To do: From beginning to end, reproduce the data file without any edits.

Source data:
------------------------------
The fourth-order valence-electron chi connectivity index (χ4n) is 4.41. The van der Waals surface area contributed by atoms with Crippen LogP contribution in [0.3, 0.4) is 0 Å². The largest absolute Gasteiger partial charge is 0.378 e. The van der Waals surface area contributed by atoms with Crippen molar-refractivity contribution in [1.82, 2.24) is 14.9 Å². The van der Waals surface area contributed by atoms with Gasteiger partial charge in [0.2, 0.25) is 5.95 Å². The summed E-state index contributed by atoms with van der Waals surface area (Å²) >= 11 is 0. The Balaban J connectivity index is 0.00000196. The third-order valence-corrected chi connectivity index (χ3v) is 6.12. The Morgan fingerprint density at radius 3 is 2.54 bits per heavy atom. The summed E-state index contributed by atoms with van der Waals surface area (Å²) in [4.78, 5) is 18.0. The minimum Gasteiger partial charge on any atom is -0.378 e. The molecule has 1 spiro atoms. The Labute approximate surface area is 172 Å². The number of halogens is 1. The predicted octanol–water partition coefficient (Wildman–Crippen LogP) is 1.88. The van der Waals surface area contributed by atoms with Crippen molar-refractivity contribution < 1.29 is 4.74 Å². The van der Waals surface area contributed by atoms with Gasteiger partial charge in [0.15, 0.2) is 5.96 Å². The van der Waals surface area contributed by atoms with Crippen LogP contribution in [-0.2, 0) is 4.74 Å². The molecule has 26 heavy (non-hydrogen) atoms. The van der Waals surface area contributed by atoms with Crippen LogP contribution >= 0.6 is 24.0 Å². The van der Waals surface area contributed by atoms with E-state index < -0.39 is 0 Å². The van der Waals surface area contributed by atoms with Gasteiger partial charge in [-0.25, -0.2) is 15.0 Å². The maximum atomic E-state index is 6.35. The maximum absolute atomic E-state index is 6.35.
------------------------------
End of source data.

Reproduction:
The fourth-order valence-electron chi connectivity index (χ4n) is 4.41. The van der Waals surface area contributed by atoms with Crippen LogP contribution in [0.3, 0.4) is 0 Å². The largest absolute Gasteiger partial charge is 0.378 e. The van der Waals surface area contributed by atoms with Crippen molar-refractivity contribution in [1.82, 2.24) is 14.9 Å². The van der Waals surface area contributed by atoms with Gasteiger partial charge in [0.2, 0.25) is 5.95 Å². The summed E-state index contributed by atoms with van der Waals surface area (Å²) >= 11 is 0. The Balaban J connectivity index is 0.00000196. The third-order valence-corrected chi connectivity index (χ3v) is 6.12. The Morgan fingerprint density at radius 3 is 2.54 bits per heavy atom. The summed E-state index contributed by atoms with van der Waals surface area (Å²) in [4.78, 5) is 18.0. The minimum Gasteiger partial charge on any atom is -0.378 e. The molecule has 1 spiro atoms. The Labute approximate surface area is 172 Å². The number of halogens is 1. The predicted octanol–water partition coefficient (Wildman–Crippen LogP) is 1.88. The van der Waals surface area contributed by atoms with Crippen molar-refractivity contribution < 1.29 is 4.74 Å². The van der Waals surface area contributed by atoms with Gasteiger partial charge in [0.15, 0.2) is 5.96 Å². The van der Waals surface area contributed by atoms with Crippen LogP contribution in [-0.2, 0) is 4.74 Å². The molecule has 26 heavy (non-hydrogen) atoms. The van der Waals surface area contributed by atoms with Crippen LogP contribution >= 0.6 is 24.0 Å². The van der Waals surface area contributed by atoms with E-state index < -0.39 is 0 Å². The van der Waals surface area contributed by atoms with Gasteiger partial charge in [-0.25, -0.2) is 15.0 Å². The maximum atomic E-state index is 6.35. The maximum absolute atomic E-state index is 6.35.